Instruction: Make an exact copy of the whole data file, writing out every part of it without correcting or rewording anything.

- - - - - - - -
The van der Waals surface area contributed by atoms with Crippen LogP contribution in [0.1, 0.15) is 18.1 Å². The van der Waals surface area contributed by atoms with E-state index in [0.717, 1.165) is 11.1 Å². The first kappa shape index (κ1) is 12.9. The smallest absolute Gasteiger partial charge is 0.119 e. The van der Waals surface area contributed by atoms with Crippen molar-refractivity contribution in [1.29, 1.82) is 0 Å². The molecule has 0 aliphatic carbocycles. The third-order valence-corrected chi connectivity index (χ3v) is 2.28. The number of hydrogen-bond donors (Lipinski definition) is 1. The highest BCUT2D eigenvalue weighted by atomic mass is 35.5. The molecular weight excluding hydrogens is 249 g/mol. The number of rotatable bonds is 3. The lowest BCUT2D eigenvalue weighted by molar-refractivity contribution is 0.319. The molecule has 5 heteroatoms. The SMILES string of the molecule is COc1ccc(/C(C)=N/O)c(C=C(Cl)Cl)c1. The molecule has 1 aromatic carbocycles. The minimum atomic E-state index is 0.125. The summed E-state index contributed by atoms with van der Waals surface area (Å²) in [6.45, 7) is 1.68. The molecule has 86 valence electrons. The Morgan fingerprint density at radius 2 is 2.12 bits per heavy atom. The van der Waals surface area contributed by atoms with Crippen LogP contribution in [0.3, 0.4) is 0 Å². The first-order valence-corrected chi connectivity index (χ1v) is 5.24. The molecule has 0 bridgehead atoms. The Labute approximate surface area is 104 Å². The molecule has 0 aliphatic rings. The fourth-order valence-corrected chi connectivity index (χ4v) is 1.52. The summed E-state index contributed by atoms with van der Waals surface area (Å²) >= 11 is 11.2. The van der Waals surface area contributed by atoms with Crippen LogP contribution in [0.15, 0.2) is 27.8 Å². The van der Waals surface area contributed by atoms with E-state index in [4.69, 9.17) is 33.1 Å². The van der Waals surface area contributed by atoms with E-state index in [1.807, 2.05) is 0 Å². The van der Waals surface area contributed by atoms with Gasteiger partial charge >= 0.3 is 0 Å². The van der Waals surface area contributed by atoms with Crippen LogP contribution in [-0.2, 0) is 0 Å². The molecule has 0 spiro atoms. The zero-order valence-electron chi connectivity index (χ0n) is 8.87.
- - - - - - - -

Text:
The van der Waals surface area contributed by atoms with Crippen LogP contribution in [0.1, 0.15) is 18.1 Å². The van der Waals surface area contributed by atoms with E-state index in [0.717, 1.165) is 11.1 Å². The first kappa shape index (κ1) is 12.9. The smallest absolute Gasteiger partial charge is 0.119 e. The van der Waals surface area contributed by atoms with Crippen molar-refractivity contribution in [1.29, 1.82) is 0 Å². The molecule has 0 aliphatic carbocycles. The third-order valence-corrected chi connectivity index (χ3v) is 2.28. The number of hydrogen-bond donors (Lipinski definition) is 1. The highest BCUT2D eigenvalue weighted by atomic mass is 35.5. The molecular weight excluding hydrogens is 249 g/mol. The number of rotatable bonds is 3. The lowest BCUT2D eigenvalue weighted by molar-refractivity contribution is 0.319. The molecule has 5 heteroatoms. The SMILES string of the molecule is COc1ccc(/C(C)=N/O)c(C=C(Cl)Cl)c1. The molecule has 1 aromatic carbocycles. The minimum atomic E-state index is 0.125. The summed E-state index contributed by atoms with van der Waals surface area (Å²) in [6.45, 7) is 1.68. The molecule has 86 valence electrons. The Morgan fingerprint density at radius 2 is 2.12 bits per heavy atom. The van der Waals surface area contributed by atoms with Crippen LogP contribution in [0.3, 0.4) is 0 Å². The first-order valence-corrected chi connectivity index (χ1v) is 5.24. The molecule has 0 bridgehead atoms. The Labute approximate surface area is 104 Å². The molecule has 0 aliphatic rings. The fourth-order valence-corrected chi connectivity index (χ4v) is 1.52. The summed E-state index contributed by atoms with van der Waals surface area (Å²) >= 11 is 11.2. The van der Waals surface area contributed by atoms with Crippen LogP contribution in [0.15, 0.2) is 27.8 Å². The van der Waals surface area contributed by atoms with E-state index in [4.69, 9.17) is 33.1 Å². The van der Waals surface area contributed by atoms with E-state index in [1.807, 2.05) is 0 Å². The van der Waals surface area contributed by atoms with Gasteiger partial charge >= 0.3 is 0 Å². The van der Waals surface area contributed by atoms with Crippen LogP contribution in [-0.2, 0) is 0 Å². The molecule has 0 spiro atoms. The zero-order valence-electron chi connectivity index (χ0n) is 8.87.